Right To Silence

Context:
Recently, the Supreme Court (SC) Stated that all accused have a ‘Right to silence’ and investigators cannot force them to speak up or admit guilt as emphasising that the Constitution accords every person a right against self-incrimination. Supreme Court’s observations on the Right to Silence:
  • The Constitution grants the right to remain silent: The court emphasised that the Constitution of India gives individuals the right against self-incrimination, stating that no one can be forced to be a witness against themselves.
  • Cooperation does not mean confession: The court clarified that cooperation with an investigation should not be seen as an admission of guilt.
    • Remaining silent cannot be considered non-cooperation, as individuals have the right to choose not to speak.
  • Prosecution’s burden of proof: It is the responsibility of the prosecution to prove the accused’s guilt beyond reasonable doubt. 
  • Refusing confession doesn’t limit freedom: The court stated that an accused person cannot be deprived of their freedom solely because they have not admitted to the alleged crimes.
Constitutional Provisions:
  • Article 20: It grants protection against arbitrary and excessive punishment to an accused person, whether citizen or foreigner or legal person like a company or a corporation. It contains three provisions in that direction:
    • No ex-post-facto law, No double jeopardy, No self-incrimination.
    • No self-incrimination: No person accused of any offense shall be compelled to be a witness against himself.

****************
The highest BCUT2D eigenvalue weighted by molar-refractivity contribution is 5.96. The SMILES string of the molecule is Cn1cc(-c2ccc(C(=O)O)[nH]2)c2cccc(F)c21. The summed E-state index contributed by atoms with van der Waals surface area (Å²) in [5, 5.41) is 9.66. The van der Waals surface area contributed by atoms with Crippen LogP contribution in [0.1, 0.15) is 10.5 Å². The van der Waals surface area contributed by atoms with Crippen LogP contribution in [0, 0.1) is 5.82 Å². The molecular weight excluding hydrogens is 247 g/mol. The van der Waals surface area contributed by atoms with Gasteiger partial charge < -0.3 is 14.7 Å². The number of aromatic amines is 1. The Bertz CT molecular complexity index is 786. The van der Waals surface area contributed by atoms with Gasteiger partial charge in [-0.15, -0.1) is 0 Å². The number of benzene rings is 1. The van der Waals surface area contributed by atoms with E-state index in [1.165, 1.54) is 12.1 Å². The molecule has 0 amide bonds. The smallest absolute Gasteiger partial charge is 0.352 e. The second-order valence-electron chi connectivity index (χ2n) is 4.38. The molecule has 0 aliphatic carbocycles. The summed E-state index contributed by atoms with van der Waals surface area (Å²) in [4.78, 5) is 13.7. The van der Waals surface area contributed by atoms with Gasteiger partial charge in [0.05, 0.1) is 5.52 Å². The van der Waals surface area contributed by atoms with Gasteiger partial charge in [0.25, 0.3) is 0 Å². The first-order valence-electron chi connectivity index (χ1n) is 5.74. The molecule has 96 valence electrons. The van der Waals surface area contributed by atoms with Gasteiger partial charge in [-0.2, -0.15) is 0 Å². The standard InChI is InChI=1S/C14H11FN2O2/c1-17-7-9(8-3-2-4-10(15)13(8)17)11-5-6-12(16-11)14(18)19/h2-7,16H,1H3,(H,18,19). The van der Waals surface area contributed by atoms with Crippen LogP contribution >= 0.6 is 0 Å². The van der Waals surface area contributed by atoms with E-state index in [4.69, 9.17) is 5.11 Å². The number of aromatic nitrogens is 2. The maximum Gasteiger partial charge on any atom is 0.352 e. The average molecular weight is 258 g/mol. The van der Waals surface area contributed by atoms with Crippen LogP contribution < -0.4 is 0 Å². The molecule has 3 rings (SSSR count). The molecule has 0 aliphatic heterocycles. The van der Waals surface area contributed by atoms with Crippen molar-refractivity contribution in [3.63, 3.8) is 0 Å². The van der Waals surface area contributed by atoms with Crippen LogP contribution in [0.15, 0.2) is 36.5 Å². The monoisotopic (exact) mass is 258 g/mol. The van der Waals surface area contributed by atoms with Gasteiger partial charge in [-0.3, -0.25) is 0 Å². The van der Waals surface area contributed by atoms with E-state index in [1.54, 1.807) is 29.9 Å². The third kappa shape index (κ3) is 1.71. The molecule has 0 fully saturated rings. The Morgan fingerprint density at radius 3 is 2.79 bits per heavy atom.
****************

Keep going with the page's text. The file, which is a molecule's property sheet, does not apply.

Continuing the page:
• Article 20(3): It states that “no person accused of any offence shall be compelled to be a witness against himself.”
    • The protection of this clause is limited only to criminal proceedings. Therefore, under civil proceedings, a person cannot refuse to answer a question using the defence of Article 20(3).
Supreme Court Rulings:
  • The State of Bombay versus Kathi Kalu Oghad (1961): The Supreme Court ruled that obtaining photographs, fingerprints, signatures, and thumb impressions would not violate the right against self-incrimination of an accused.
  • Ritesh Sinha versus State of Uttar Pradesh (2019): The Supreme Court in its ruling broadened the parameters of handwriting samples to include voice samples, adding that this would not violate the right against self-incrimination.
  • Selvi v State of Karnataka (2010): The Supreme Court held that a narcoanalysis test without the consent of the accused would amount to violation of the right against self-incrimination.
News Source: The Hindustan Times

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